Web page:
House Republicans will be able to get legislation through to protect the nation's Supreme Court justices without House Speaker Nancy Pelosi being able to add her usual "poison pills," even though Senate Minority Leader Mitch McConnell says he doubts the Senate will approve it, Rep. Matt Rosendale told Newsmax Tuesday.
"Nancy Pelosi was having conversations about adding [to and] broadening the bill, the same that she does with every single piece of legislation that arrives in the House to put some poison pills in it to keep us from being able to pass it," the Montana Republican said on Newsmax's "John Bachman Now." "Fortunately, it looks like this time that she has not done that.
"We're going to be able to bring this piece of legislation up and get it passed so we can provide this very necessary, much-needed additional security for our Supreme Court justices."
Justice Brett Kavanaugh "barely escaped calamity" after an armed suspect showed up at his house, Rosendale added, and "we want to make sure that we don't have to face anything like this in the future."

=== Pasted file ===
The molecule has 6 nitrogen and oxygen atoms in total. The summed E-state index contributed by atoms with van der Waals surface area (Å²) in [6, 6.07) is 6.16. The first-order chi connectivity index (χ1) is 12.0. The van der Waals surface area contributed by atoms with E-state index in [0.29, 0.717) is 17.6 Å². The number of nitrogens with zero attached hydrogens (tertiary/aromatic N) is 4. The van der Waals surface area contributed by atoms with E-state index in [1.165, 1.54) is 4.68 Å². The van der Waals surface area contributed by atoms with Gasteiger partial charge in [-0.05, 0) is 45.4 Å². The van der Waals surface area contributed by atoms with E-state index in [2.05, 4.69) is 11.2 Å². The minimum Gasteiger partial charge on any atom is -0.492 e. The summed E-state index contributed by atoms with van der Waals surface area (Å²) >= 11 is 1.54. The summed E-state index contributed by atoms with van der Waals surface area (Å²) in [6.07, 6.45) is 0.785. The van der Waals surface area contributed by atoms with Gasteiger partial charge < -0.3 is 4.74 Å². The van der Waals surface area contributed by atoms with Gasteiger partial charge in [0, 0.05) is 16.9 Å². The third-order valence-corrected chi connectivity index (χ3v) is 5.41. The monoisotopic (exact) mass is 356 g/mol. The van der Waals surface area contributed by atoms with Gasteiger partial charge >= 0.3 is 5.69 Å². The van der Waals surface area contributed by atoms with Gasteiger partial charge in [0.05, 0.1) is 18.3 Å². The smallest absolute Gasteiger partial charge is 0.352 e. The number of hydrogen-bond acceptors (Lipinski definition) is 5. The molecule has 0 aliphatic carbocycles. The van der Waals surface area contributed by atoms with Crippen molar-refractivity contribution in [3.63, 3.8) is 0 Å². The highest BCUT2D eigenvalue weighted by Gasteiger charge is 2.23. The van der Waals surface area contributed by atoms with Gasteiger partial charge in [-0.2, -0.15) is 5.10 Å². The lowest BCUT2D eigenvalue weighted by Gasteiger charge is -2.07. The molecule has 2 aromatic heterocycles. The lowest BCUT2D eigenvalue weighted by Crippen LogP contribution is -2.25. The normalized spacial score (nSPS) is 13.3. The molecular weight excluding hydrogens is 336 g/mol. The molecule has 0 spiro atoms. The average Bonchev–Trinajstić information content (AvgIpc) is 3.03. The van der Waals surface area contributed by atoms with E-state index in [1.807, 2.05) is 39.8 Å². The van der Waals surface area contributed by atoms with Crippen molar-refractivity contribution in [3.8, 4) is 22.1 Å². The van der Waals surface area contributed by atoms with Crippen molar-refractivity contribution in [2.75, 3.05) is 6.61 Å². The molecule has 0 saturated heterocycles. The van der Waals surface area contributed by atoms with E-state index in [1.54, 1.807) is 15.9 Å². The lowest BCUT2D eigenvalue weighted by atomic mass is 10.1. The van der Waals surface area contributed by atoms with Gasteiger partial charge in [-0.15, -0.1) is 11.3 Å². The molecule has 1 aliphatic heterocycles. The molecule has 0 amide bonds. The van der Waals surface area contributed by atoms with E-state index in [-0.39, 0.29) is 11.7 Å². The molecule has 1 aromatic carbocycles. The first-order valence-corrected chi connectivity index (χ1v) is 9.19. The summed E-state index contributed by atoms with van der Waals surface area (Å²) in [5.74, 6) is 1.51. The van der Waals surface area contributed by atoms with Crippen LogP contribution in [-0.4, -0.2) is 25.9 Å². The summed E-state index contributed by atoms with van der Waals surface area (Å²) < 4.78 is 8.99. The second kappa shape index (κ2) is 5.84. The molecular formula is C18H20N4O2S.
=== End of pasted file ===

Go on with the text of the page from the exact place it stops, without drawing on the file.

The congressman further commented that he doesn't understand why Attorney General Merrick Garland isn't enforcing the law against protesters that have shown up outside conservative justices' homes after a draft decision on a case that could affect Roe v. Wade was leaked in May.
"It is against federal law to intimidate or try to change the decision of a justice, and these people are on front of the properties of these justices trying to do just that," he said. "Where is the Department of Justice? Where are the federal agents?
"We've seen previously that they have no problem going out into the public and arresting people and putting them in shackles and hauling them away if they happen to be participating in a different type of protest. That wasn't even on someone's private property that was on public property, and now we continue to see these activities that are for one purpose, and that is to get these justices to change their opinion on a particular court case, and that is a federal crime. Where is law enforcement?"
Rosendale also commented on reports on a bipartisan agreement gun control agreement was reached.
"I think that you're going to find some Republicans have tried to find a way to support the legislation because a lot of them are intimidated," he said. "The fact of the matter is, we must separate school security and mental health issues from the right of the individual to own and bear arms."
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